Australia’s Military History Pre-Federation
From shortly after white settlement to Federation, Australians have been involved in military activity in many places and for a variety of reasons. Prior to Federation, Australians fought in Australia as well as abroad.
Australia, 1788–1900. Very minor battles took place at Vinegar Hill (against rebelling prisoners) in 1804 and Eureka Stockade (against rebelling miners) in 1854. The Frontier War took place against the Aborigines from soon after settlement to the 1920s.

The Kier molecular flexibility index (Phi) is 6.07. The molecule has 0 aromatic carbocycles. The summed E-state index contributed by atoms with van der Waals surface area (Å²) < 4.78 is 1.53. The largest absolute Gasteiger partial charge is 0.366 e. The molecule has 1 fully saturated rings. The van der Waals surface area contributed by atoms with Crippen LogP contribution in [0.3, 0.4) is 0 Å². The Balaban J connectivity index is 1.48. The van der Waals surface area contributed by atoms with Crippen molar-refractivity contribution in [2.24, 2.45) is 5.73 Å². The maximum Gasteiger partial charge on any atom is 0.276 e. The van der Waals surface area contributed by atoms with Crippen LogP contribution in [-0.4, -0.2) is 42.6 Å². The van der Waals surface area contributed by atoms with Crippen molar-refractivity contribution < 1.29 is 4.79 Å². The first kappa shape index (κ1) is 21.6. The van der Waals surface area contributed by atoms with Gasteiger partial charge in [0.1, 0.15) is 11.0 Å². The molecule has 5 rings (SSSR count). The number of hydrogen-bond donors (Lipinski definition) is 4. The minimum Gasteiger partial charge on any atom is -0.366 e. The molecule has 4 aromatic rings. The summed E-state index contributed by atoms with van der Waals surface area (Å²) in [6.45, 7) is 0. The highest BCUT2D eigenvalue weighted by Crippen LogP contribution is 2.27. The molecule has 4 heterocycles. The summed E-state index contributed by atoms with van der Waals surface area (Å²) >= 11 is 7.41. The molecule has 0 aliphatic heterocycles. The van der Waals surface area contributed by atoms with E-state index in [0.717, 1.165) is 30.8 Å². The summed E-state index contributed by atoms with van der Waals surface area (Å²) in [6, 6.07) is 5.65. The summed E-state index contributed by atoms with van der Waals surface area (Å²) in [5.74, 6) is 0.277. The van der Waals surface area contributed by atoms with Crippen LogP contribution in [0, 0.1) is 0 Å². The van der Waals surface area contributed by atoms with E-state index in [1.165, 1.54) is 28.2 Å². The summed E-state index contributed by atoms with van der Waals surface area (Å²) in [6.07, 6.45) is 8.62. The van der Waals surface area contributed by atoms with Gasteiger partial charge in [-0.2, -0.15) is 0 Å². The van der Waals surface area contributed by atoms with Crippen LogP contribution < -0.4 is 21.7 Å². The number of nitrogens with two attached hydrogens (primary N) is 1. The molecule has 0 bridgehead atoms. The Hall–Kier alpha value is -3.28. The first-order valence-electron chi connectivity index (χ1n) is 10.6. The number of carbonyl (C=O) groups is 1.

New Zealand, 1860, 1863‒64. The Victorian ship Victoria served off the coast of New Zealand’s North Island in 1860. Australian volunteers served in locally raised British units in the New Zealand wars along the Waikato River, south of Auckland, during 1863‒64.
Sudan, 1885. New South Wales sent a contingent, under Colonel John Richardson, to assist British forces in Sudan. They saw little action.
Boxer Rebellion, 1900. A naval brigade, consisting of sailors acting as soldiers, from New South Wales and Victoria, served in China.
South Africa, 1899‒1902. As many as 20,000 Australians fought in South Africa against the Boers. Significant battles included Sunnyside, Slingersfontein, Pink Hill, Diamond Hill, Koster River, Eland’s River (all in 1900) and Wilmansrust (a defeat in 1901).